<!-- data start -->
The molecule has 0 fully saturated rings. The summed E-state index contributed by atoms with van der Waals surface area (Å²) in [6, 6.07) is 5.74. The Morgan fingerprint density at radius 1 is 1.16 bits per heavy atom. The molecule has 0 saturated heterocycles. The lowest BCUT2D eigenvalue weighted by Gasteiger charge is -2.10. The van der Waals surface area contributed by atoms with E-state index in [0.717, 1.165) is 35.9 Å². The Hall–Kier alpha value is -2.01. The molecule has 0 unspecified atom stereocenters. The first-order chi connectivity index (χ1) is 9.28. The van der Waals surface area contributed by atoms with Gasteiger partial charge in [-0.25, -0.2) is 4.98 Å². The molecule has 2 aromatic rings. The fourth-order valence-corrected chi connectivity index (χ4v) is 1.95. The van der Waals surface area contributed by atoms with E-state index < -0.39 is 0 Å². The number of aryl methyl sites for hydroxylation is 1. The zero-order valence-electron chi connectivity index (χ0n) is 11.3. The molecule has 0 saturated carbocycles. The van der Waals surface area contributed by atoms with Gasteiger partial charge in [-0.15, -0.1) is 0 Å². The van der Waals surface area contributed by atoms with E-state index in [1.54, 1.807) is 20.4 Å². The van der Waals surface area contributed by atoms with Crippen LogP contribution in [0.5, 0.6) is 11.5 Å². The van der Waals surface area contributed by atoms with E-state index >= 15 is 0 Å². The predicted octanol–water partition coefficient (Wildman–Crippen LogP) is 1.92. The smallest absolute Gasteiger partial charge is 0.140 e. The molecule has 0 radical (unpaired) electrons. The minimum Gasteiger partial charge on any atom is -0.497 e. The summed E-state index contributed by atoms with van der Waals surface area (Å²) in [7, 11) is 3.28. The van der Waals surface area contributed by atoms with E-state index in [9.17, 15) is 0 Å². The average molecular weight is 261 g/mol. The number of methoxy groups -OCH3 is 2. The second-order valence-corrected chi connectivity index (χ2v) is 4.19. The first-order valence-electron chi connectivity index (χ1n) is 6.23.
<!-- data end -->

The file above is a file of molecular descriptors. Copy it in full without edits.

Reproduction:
The molecule has 0 fully saturated rings. The summed E-state index contributed by atoms with van der Waals surface area (Å²) in [6, 6.07) is 5.74. The Morgan fingerprint density at radius 1 is 1.16 bits per heavy atom. The molecule has 0 saturated heterocycles. The lowest BCUT2D eigenvalue weighted by Gasteiger charge is -2.10. The van der Waals surface area contributed by atoms with E-state index in [0.717, 1.165) is 35.9 Å². The Hall–Kier alpha value is -2.01. The molecule has 0 unspecified atom stereocenters. The first-order chi connectivity index (χ1) is 9.28. The van der Waals surface area contributed by atoms with Gasteiger partial charge in [-0.25, -0.2) is 4.98 Å². The molecule has 2 aromatic rings. The fourth-order valence-corrected chi connectivity index (χ4v) is 1.95. The van der Waals surface area contributed by atoms with E-state index < -0.39 is 0 Å². The number of aryl methyl sites for hydroxylation is 1. The zero-order valence-electron chi connectivity index (χ0n) is 11.3. The molecule has 0 saturated carbocycles. The van der Waals surface area contributed by atoms with Gasteiger partial charge in [-0.15, -0.1) is 0 Å². The van der Waals surface area contributed by atoms with E-state index in [1.54, 1.807) is 20.4 Å². The van der Waals surface area contributed by atoms with Crippen LogP contribution in [0.5, 0.6) is 11.5 Å². The van der Waals surface area contributed by atoms with E-state index >= 15 is 0 Å². The predicted octanol–water partition coefficient (Wildman–Crippen LogP) is 1.92. The smallest absolute Gasteiger partial charge is 0.140 e. The molecule has 0 radical (unpaired) electrons. The minimum Gasteiger partial charge on any atom is -0.497 e. The summed E-state index contributed by atoms with van der Waals surface area (Å²) in [7, 11) is 3.28. The van der Waals surface area contributed by atoms with E-state index in [9.17, 15) is 0 Å². The average molecular weight is 261 g/mol. The number of methoxy groups -OCH3 is 2. The second-order valence-corrected chi connectivity index (χ2v) is 4.19. The first-order valence-electron chi connectivity index (χ1n) is 6.23.